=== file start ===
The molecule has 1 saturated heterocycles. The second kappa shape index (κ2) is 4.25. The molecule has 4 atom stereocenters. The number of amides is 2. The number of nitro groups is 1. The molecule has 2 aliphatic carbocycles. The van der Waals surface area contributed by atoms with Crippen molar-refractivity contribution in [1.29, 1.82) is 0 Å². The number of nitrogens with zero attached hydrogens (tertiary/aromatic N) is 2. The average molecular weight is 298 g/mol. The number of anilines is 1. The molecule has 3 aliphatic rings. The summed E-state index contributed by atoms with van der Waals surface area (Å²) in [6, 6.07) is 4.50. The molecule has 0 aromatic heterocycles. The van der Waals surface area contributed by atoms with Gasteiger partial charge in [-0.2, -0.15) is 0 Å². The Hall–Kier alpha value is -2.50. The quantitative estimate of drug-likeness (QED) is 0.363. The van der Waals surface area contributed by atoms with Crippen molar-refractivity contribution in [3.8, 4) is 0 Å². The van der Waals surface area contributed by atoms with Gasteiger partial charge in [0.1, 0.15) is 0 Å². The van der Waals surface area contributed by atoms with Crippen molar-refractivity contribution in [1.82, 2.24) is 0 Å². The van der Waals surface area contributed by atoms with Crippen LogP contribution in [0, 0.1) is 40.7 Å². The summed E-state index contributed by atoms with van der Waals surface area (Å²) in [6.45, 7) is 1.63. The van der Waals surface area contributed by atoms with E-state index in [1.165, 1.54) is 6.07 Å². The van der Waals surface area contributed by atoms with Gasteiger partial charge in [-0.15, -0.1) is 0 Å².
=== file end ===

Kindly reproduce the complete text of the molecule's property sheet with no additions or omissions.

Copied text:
The molecule has 1 saturated heterocycles. The second kappa shape index (κ2) is 4.25. The molecule has 4 atom stereocenters. The number of amides is 2. The number of nitro groups is 1. The molecule has 2 aliphatic carbocycles. The van der Waals surface area contributed by atoms with Crippen molar-refractivity contribution in [1.29, 1.82) is 0 Å². The number of nitrogens with zero attached hydrogens (tertiary/aromatic N) is 2. The average molecular weight is 298 g/mol. The number of anilines is 1. The molecule has 3 aliphatic rings. The summed E-state index contributed by atoms with van der Waals surface area (Å²) in [6, 6.07) is 4.50. The molecule has 0 aromatic heterocycles. The van der Waals surface area contributed by atoms with Gasteiger partial charge in [-0.2, -0.15) is 0 Å². The Hall–Kier alpha value is -2.50. The quantitative estimate of drug-likeness (QED) is 0.363. The van der Waals surface area contributed by atoms with Crippen molar-refractivity contribution in [3.8, 4) is 0 Å². The van der Waals surface area contributed by atoms with Gasteiger partial charge in [0.1, 0.15) is 0 Å². The van der Waals surface area contributed by atoms with Crippen molar-refractivity contribution in [1.82, 2.24) is 0 Å². The van der Waals surface area contributed by atoms with Crippen LogP contribution in [0, 0.1) is 40.7 Å². The summed E-state index contributed by atoms with van der Waals surface area (Å²) in [6.45, 7) is 1.63. The van der Waals surface area contributed by atoms with E-state index in [1.165, 1.54) is 6.07 Å². The van der Waals surface area contributed by atoms with Gasteiger partial charge in [-0.15, -0.1) is 0 Å².